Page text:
Lottery winner sues son over $10 million loss
Lawsuit alleges high investment fees; son cut mom out of decisions
JACKSONVILLE, Fla. – The 90-year-old winner of one of the largest lottery jackpots in U.S. history is suing her son in Duval County Circuit Court. Gloria MacKenzie claims she lost more than $10 million because of how her son and his investment manager handled her money.
MacKenzie accepted her $590 million Powerball jackpot in May 2013. At the time, it was the second-largest jackpot in U.S. lottery history. She took the jackpot as a lump sum of $370.9 million and split it with her son, Scott, who then hired an investment manager to handle their money.
The mother had been living in a rental duplex near Tampa when she bought the ticket.
Initially, the son bought a 6,300 square-foot, five-bedroom home inside the Glen Kernan Country Club in Jacksonville for $1.2 million and moved his mother in with him.
Court documents show she is currently living in Pennsylvania. Her son’s address is listed in the same gated community.
Gloria MacKenzie filed her complaint last September saying she lost $10 million because of how her son and his investment manager, Hank Madden, handled the money. The complaint said Madden had never managed such a large account and over a 3½-year period he charged millions in fees to manage the account. It also says Madden tried to isolate the mother so she wouldn't scrutinize his advice or exorbitant fees and charges.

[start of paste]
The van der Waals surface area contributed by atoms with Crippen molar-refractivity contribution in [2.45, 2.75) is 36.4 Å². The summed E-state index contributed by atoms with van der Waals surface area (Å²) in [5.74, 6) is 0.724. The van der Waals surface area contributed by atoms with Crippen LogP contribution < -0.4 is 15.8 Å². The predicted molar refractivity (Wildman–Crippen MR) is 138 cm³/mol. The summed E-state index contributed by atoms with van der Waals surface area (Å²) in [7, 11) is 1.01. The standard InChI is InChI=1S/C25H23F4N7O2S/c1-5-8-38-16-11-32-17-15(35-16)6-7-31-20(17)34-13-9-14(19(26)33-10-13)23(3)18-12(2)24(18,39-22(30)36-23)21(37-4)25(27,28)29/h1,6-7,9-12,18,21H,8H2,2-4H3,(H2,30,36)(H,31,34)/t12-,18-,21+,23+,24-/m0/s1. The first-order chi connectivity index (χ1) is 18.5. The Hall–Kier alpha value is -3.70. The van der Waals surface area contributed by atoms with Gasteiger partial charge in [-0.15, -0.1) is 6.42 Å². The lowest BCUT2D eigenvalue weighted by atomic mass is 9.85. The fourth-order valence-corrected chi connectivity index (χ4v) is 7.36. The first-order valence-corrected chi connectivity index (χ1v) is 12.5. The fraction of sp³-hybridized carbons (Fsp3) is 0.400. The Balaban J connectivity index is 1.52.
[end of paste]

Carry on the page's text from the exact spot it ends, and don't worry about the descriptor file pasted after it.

The suit also says Madden "failed to invest the funds in an appropriate mix of investments, did very little trading and mostly invested in debt instruments, most of which, once purchased, sat in the accounts and the value of which was used to compute fees for Madden, all of which was known to Scott who did nothing to correct the situation."
Gloria Mackenzie's attorney, Greg Anderson, said Scott Mackenzie was supposed to take care of his mother with winnings they spit. Anderson said Scott Mackenzie instead kicked his mother out of the home.
"The other children and grandchildren started asking questions because here is Gloria who had enough money to buy every assistant living center in Jacksonville if she wanted to, and yet she was looking for a relative to live with to take care of her," Anderson said.
COURT DOCUMENT: Gloria MacKenzie vs. Scott MacKenzie
Scott MacKinsey's attorney, Lee Wedekind III, released this statement Thursday:
Mr. MacKenzie is deeply disappointed with his family members’ decisions and their motivations in bringing this lawsuit, but is equally confident that the truth will ultimately prevail. Although he strongly disagrees with the allegations that have been made, he will respect his family’s privacy by reserving any further comments until the case has been concluded."
There was a hearing earlier this week, but the judge has yet to issue a ruling. Gloria MacKenzie is asking for a jury trial.
It’s unclear how much of the fortune is left.
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